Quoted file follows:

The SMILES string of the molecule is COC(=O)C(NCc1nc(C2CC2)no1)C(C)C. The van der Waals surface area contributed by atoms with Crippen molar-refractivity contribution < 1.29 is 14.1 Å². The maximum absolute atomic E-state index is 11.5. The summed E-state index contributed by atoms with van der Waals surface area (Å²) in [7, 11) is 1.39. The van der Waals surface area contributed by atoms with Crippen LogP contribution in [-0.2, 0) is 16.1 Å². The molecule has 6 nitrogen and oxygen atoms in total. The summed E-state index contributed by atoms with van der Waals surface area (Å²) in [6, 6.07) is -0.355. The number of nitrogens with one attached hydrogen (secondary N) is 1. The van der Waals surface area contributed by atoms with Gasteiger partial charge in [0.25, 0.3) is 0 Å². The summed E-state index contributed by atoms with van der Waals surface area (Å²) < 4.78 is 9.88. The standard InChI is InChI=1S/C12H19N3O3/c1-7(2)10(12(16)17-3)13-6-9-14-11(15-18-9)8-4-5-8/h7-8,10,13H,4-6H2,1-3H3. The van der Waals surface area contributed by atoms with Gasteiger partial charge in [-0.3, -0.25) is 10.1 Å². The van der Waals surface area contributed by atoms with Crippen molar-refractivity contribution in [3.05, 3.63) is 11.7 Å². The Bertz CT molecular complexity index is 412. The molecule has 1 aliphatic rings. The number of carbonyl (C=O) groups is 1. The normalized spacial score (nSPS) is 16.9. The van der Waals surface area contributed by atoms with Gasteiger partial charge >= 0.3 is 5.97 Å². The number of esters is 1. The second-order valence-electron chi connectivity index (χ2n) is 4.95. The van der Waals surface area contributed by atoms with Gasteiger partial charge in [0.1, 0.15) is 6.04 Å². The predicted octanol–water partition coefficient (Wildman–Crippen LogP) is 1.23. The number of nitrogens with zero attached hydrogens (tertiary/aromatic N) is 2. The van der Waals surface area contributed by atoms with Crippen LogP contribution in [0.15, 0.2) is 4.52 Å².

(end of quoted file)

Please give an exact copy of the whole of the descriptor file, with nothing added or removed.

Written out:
The SMILES string of the molecule is COC(=O)C(NCc1nc(C2CC2)no1)C(C)C. The van der Waals surface area contributed by atoms with Crippen molar-refractivity contribution < 1.29 is 14.1 Å². The maximum absolute atomic E-state index is 11.5. The summed E-state index contributed by atoms with van der Waals surface area (Å²) in [7, 11) is 1.39. The van der Waals surface area contributed by atoms with Crippen LogP contribution in [-0.2, 0) is 16.1 Å². The molecule has 6 nitrogen and oxygen atoms in total. The summed E-state index contributed by atoms with van der Waals surface area (Å²) in [6, 6.07) is -0.355. The number of nitrogens with one attached hydrogen (secondary N) is 1. The van der Waals surface area contributed by atoms with Gasteiger partial charge in [0.25, 0.3) is 0 Å². The summed E-state index contributed by atoms with van der Waals surface area (Å²) < 4.78 is 9.88. The standard InChI is InChI=1S/C12H19N3O3/c1-7(2)10(12(16)17-3)13-6-9-14-11(15-18-9)8-4-5-8/h7-8,10,13H,4-6H2,1-3H3. The van der Waals surface area contributed by atoms with Gasteiger partial charge in [-0.3, -0.25) is 10.1 Å². The van der Waals surface area contributed by atoms with Crippen molar-refractivity contribution in [3.05, 3.63) is 11.7 Å². The Bertz CT molecular complexity index is 412. The molecule has 1 aliphatic rings. The number of carbonyl (C=O) groups is 1. The normalized spacial score (nSPS) is 16.9. The van der Waals surface area contributed by atoms with Gasteiger partial charge >= 0.3 is 5.97 Å². The number of esters is 1. The second-order valence-electron chi connectivity index (χ2n) is 4.95. The van der Waals surface area contributed by atoms with Gasteiger partial charge in [0.1, 0.15) is 6.04 Å². The predicted octanol–water partition coefficient (Wildman–Crippen LogP) is 1.23. The number of nitrogens with zero attached hydrogens (tertiary/aromatic N) is 2. The van der Waals surface area contributed by atoms with Crippen LogP contribution in [0.15, 0.2) is 4.52 Å².